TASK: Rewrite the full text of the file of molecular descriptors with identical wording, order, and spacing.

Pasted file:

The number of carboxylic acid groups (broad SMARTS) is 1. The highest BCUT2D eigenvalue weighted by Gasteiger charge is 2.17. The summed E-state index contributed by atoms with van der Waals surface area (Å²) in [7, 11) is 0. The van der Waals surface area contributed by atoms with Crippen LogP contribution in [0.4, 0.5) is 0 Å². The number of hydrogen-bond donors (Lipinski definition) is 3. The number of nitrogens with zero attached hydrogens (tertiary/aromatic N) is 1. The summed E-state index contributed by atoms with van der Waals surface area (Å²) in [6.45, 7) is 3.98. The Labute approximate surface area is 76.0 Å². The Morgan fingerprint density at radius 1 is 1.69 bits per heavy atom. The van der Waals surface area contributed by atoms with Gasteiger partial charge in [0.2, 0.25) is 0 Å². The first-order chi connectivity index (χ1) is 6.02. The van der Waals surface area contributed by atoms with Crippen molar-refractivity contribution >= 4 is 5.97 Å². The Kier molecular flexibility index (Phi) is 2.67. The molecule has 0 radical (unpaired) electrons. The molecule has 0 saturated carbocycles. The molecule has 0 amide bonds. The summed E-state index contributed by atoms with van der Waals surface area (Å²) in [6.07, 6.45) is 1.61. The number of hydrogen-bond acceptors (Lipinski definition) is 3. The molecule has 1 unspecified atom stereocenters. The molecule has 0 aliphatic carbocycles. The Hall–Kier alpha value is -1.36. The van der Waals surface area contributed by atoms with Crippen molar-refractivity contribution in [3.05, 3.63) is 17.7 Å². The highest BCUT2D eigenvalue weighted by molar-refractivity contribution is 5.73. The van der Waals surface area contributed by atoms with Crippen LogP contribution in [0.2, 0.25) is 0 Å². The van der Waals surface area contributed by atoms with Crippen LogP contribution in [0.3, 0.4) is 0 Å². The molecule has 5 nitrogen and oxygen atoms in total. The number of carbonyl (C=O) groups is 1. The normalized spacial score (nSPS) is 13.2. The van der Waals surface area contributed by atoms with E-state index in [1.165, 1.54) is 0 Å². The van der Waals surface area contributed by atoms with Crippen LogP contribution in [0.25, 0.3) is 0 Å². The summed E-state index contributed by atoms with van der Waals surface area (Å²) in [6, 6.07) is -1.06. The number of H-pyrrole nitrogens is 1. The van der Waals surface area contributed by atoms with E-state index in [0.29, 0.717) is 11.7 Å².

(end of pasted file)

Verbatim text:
The number of carboxylic acid groups (broad SMARTS) is 1. The highest BCUT2D eigenvalue weighted by Gasteiger charge is 2.17. The summed E-state index contributed by atoms with van der Waals surface area (Å²) in [7, 11) is 0. The van der Waals surface area contributed by atoms with Crippen LogP contribution in [0.4, 0.5) is 0 Å². The number of hydrogen-bond donors (Lipinski definition) is 3. The number of nitrogens with zero attached hydrogens (tertiary/aromatic N) is 1. The summed E-state index contributed by atoms with van der Waals surface area (Å²) in [6.45, 7) is 3.98. The Labute approximate surface area is 76.0 Å². The Morgan fingerprint density at radius 1 is 1.69 bits per heavy atom. The van der Waals surface area contributed by atoms with Gasteiger partial charge in [0.2, 0.25) is 0 Å². The first-order chi connectivity index (χ1) is 6.02. The van der Waals surface area contributed by atoms with Crippen molar-refractivity contribution >= 4 is 5.97 Å². The Kier molecular flexibility index (Phi) is 2.67. The molecule has 0 radical (unpaired) electrons. The molecule has 0 saturated carbocycles. The molecule has 0 amide bonds. The summed E-state index contributed by atoms with van der Waals surface area (Å²) in [6.07, 6.45) is 1.61. The number of hydrogen-bond acceptors (Lipinski definition) is 3. The molecule has 1 unspecified atom stereocenters. The molecule has 0 aliphatic carbocycles. The Hall–Kier alpha value is -1.36. The van der Waals surface area contributed by atoms with Crippen molar-refractivity contribution in [3.05, 3.63) is 17.7 Å². The highest BCUT2D eigenvalue weighted by molar-refractivity contribution is 5.73. The van der Waals surface area contributed by atoms with Crippen LogP contribution in [0.2, 0.25) is 0 Å². The van der Waals surface area contributed by atoms with Crippen LogP contribution in [0.3, 0.4) is 0 Å². The molecule has 5 nitrogen and oxygen atoms in total. The number of carbonyl (C=O) groups is 1. The normalized spacial score (nSPS) is 13.2. The van der Waals surface area contributed by atoms with E-state index in [1.165, 1.54) is 0 Å². The van der Waals surface area contributed by atoms with Crippen LogP contribution in [0.25, 0.3) is 0 Å². The summed E-state index contributed by atoms with van der Waals surface area (Å²) in [6, 6.07) is -1.06. The number of H-pyrrole nitrogens is 1. The van der Waals surface area contributed by atoms with E-state index in [0.29, 0.717) is 11.7 Å².